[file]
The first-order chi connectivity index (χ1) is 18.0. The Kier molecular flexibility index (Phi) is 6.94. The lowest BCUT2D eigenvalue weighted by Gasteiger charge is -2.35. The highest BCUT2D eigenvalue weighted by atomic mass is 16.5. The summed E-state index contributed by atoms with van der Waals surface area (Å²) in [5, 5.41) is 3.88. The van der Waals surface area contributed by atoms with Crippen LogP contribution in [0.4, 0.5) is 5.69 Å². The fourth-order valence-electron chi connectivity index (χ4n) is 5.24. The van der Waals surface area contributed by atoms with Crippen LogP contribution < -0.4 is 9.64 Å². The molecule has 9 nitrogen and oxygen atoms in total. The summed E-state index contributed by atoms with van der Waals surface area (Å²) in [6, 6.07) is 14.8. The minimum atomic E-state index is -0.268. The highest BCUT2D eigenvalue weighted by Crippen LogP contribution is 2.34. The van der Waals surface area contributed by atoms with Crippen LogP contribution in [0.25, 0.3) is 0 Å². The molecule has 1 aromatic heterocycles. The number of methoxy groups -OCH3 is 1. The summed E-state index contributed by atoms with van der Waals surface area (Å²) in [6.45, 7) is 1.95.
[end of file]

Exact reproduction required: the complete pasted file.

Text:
The first-order chi connectivity index (χ1) is 18.0. The Kier molecular flexibility index (Phi) is 6.94. The lowest BCUT2D eigenvalue weighted by Gasteiger charge is -2.35. The highest BCUT2D eigenvalue weighted by atomic mass is 16.5. The summed E-state index contributed by atoms with van der Waals surface area (Å²) in [5, 5.41) is 3.88. The van der Waals surface area contributed by atoms with Crippen LogP contribution in [0.4, 0.5) is 5.69 Å². The fourth-order valence-electron chi connectivity index (χ4n) is 5.24. The van der Waals surface area contributed by atoms with Crippen LogP contribution < -0.4 is 9.64 Å². The molecule has 9 nitrogen and oxygen atoms in total. The summed E-state index contributed by atoms with van der Waals surface area (Å²) in [6, 6.07) is 14.8. The minimum atomic E-state index is -0.268. The highest BCUT2D eigenvalue weighted by Crippen LogP contribution is 2.34. The van der Waals surface area contributed by atoms with Crippen LogP contribution in [0.25, 0.3) is 0 Å². The molecule has 1 aromatic heterocycles. The number of methoxy groups -OCH3 is 1. The summed E-state index contributed by atoms with van der Waals surface area (Å²) in [6.45, 7) is 1.95.